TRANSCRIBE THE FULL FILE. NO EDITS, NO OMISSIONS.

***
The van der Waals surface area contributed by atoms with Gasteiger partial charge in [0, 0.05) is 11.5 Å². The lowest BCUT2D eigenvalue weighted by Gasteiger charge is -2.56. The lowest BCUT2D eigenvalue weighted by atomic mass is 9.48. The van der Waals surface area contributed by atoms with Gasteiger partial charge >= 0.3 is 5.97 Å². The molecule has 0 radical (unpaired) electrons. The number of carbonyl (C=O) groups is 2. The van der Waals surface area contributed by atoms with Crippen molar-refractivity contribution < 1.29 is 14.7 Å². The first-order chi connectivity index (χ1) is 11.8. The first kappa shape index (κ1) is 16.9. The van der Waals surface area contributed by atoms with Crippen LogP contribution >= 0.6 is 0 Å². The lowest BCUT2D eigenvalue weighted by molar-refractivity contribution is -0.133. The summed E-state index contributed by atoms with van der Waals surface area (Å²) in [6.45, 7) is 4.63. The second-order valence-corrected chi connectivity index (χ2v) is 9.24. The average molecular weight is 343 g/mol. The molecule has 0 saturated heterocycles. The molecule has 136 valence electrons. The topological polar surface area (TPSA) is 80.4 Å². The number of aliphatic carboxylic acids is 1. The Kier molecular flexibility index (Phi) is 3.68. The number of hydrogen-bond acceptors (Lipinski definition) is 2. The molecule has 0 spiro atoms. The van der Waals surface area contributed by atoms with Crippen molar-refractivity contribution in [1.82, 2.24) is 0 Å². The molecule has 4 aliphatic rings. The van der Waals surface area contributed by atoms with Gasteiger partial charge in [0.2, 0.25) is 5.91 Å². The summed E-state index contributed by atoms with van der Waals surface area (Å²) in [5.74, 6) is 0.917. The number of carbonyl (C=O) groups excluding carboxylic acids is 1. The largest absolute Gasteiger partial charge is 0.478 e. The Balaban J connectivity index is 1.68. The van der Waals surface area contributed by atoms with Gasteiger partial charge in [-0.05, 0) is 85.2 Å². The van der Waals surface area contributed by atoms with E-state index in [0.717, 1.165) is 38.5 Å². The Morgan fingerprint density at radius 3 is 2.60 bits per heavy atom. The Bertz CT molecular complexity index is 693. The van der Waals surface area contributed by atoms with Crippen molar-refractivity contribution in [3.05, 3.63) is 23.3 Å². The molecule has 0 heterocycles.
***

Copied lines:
The van der Waals surface area contributed by atoms with Gasteiger partial charge in [0, 0.05) is 11.5 Å². The lowest BCUT2D eigenvalue weighted by Gasteiger charge is -2.56. The lowest BCUT2D eigenvalue weighted by atomic mass is 9.48. The van der Waals surface area contributed by atoms with Gasteiger partial charge >= 0.3 is 5.97 Å². The molecule has 0 radical (unpaired) electrons. The number of carbonyl (C=O) groups is 2. The van der Waals surface area contributed by atoms with Crippen molar-refractivity contribution < 1.29 is 14.7 Å². The first-order chi connectivity index (χ1) is 11.8. The first kappa shape index (κ1) is 16.9. The van der Waals surface area contributed by atoms with Crippen LogP contribution >= 0.6 is 0 Å². The lowest BCUT2D eigenvalue weighted by molar-refractivity contribution is -0.133. The summed E-state index contributed by atoms with van der Waals surface area (Å²) in [6.45, 7) is 4.63. The second-order valence-corrected chi connectivity index (χ2v) is 9.24. The average molecular weight is 343 g/mol. The molecule has 0 saturated heterocycles. The molecule has 136 valence electrons. The topological polar surface area (TPSA) is 80.4 Å². The number of aliphatic carboxylic acids is 1. The Kier molecular flexibility index (Phi) is 3.68. The number of hydrogen-bond acceptors (Lipinski definition) is 2. The molecule has 0 spiro atoms. The van der Waals surface area contributed by atoms with Crippen molar-refractivity contribution in [1.82, 2.24) is 0 Å². The molecule has 4 aliphatic rings. The van der Waals surface area contributed by atoms with Gasteiger partial charge in [0.2, 0.25) is 5.91 Å². The summed E-state index contributed by atoms with van der Waals surface area (Å²) in [5.74, 6) is 0.917. The number of carbonyl (C=O) groups excluding carboxylic acids is 1. The largest absolute Gasteiger partial charge is 0.478 e. The Balaban J connectivity index is 1.68. The van der Waals surface area contributed by atoms with Gasteiger partial charge in [-0.05, 0) is 85.2 Å². The van der Waals surface area contributed by atoms with E-state index in [0.717, 1.165) is 38.5 Å². The Morgan fingerprint density at radius 3 is 2.60 bits per heavy atom. The Bertz CT molecular complexity index is 693. The van der Waals surface area contributed by atoms with Crippen molar-refractivity contribution in [3.05, 3.63) is 23.3 Å². The molecule has 0 heterocycles.